• Health history (Medical conditions, current medications) 
  • Psychosocial (Interpersonal/family relationships, Education, Employment, Living situation, Trauma or abuse history)
  • Cultural Considerations - A culturally responsive approach to care includes recognizing how culture can affect help seeking behavior, manifestation of symptoms and selection of effective interventions. “Culture” can include a variety of considerations such as ethnicity/race, age, sexual orientation, gender identity, values/beliefs, language, socioeconomic status, family dynamics, and/ or religious/spiritual identities. Answers such as “N/A or None” in this field are flagged.
  • Substance Use history
  • Mental Health Treatment history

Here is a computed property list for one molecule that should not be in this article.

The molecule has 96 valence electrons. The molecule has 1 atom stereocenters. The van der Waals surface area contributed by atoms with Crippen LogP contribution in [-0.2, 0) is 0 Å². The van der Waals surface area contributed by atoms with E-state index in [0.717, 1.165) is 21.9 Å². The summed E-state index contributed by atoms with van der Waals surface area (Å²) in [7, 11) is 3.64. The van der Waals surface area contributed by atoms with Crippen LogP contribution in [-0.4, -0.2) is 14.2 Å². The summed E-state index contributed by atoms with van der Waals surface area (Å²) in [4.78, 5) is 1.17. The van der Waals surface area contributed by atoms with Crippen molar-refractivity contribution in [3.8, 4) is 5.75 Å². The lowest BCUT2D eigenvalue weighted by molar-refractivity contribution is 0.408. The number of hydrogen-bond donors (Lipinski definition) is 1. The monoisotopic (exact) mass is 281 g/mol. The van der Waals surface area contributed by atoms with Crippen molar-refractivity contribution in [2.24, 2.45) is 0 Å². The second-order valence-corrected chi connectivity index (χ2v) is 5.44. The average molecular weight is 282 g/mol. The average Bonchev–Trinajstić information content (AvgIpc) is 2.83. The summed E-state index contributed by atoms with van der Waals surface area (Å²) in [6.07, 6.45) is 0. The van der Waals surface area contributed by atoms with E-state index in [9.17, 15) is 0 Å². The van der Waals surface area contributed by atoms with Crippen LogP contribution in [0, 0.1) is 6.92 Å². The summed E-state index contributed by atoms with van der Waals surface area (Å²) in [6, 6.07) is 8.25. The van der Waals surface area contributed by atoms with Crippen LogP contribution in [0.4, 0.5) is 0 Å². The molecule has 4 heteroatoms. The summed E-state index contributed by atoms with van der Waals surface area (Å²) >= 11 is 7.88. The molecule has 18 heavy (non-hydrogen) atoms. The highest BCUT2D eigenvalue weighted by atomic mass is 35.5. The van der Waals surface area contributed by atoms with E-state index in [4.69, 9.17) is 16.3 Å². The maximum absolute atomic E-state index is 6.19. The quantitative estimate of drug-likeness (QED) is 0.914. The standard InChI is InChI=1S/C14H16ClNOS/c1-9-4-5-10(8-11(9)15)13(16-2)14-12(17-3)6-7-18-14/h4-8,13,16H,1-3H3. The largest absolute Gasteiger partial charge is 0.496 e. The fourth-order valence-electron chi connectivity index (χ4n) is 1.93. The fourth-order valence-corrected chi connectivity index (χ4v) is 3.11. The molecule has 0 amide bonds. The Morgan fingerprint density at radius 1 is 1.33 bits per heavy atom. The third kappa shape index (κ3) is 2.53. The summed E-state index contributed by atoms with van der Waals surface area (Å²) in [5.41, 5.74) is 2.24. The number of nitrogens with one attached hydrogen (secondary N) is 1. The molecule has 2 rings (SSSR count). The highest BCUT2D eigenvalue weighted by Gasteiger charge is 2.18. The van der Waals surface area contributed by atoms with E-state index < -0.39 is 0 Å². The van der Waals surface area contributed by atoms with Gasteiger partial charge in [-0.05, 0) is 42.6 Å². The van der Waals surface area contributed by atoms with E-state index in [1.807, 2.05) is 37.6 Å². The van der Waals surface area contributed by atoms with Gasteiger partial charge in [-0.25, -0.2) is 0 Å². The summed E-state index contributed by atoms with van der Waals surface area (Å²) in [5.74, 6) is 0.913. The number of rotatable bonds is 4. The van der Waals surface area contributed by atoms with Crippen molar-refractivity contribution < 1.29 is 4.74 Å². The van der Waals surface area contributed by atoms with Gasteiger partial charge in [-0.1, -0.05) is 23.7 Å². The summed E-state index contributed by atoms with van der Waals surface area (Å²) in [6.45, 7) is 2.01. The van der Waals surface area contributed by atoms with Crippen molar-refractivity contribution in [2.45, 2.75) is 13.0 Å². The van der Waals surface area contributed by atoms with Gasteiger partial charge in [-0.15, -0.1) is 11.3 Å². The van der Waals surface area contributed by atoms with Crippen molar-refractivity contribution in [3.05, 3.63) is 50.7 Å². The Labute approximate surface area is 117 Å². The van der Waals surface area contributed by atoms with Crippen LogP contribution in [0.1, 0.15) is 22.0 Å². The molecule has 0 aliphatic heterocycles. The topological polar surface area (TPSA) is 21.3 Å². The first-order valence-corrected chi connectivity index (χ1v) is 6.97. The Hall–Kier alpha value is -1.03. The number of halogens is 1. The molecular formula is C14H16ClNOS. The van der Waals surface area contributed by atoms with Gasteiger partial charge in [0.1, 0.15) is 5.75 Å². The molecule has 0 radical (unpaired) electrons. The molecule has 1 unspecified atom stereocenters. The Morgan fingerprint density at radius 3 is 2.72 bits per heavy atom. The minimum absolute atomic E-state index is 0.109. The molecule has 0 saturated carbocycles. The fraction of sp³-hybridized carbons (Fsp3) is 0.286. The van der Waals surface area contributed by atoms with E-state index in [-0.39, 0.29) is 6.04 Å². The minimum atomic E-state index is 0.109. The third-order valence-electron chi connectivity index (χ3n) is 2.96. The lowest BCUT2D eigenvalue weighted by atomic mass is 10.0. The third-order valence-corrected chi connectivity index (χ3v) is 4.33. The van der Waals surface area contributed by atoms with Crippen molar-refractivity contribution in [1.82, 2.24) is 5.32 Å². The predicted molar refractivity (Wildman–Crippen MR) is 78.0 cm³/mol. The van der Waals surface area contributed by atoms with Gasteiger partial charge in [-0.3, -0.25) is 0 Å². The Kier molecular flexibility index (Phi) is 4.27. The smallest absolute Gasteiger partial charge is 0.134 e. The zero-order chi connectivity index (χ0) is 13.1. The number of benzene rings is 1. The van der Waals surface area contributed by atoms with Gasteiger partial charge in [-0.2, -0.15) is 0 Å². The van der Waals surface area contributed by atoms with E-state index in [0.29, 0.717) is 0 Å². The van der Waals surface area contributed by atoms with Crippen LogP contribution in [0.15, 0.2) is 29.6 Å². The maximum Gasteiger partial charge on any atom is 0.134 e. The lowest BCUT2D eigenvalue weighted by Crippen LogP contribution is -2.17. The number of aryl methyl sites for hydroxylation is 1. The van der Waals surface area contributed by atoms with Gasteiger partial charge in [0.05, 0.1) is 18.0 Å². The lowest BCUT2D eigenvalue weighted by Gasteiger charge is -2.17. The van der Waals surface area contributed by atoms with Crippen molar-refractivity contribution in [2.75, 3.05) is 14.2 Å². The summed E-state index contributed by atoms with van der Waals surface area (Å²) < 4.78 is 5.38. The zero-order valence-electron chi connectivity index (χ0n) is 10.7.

• Population specific questions (i.e questions specific to couples, families or child/adolescent clients) 
  • Risk Assessment - This section needs to be completed regardless of whether or not the client has a presenting problem related to risk.
  • MSE (Mental Status Exam) 
  • Clinical Summary - summarizes the presenting problem, symptoms, diagnosis, functional impairments and justification for services. This is not a repeat or copy/paste of the presenting problem and should clearly identify the need for treatment and the justification of a diagnosis.
  • Diagnosis
  • Initial Treatment Plan 

Initial Assessments also offer a space for clients to ask any questions that they may have about the therapeutic process, cancelation policies, billing and payment, scheduling availability etc. 

 

Initial Assessment FAQ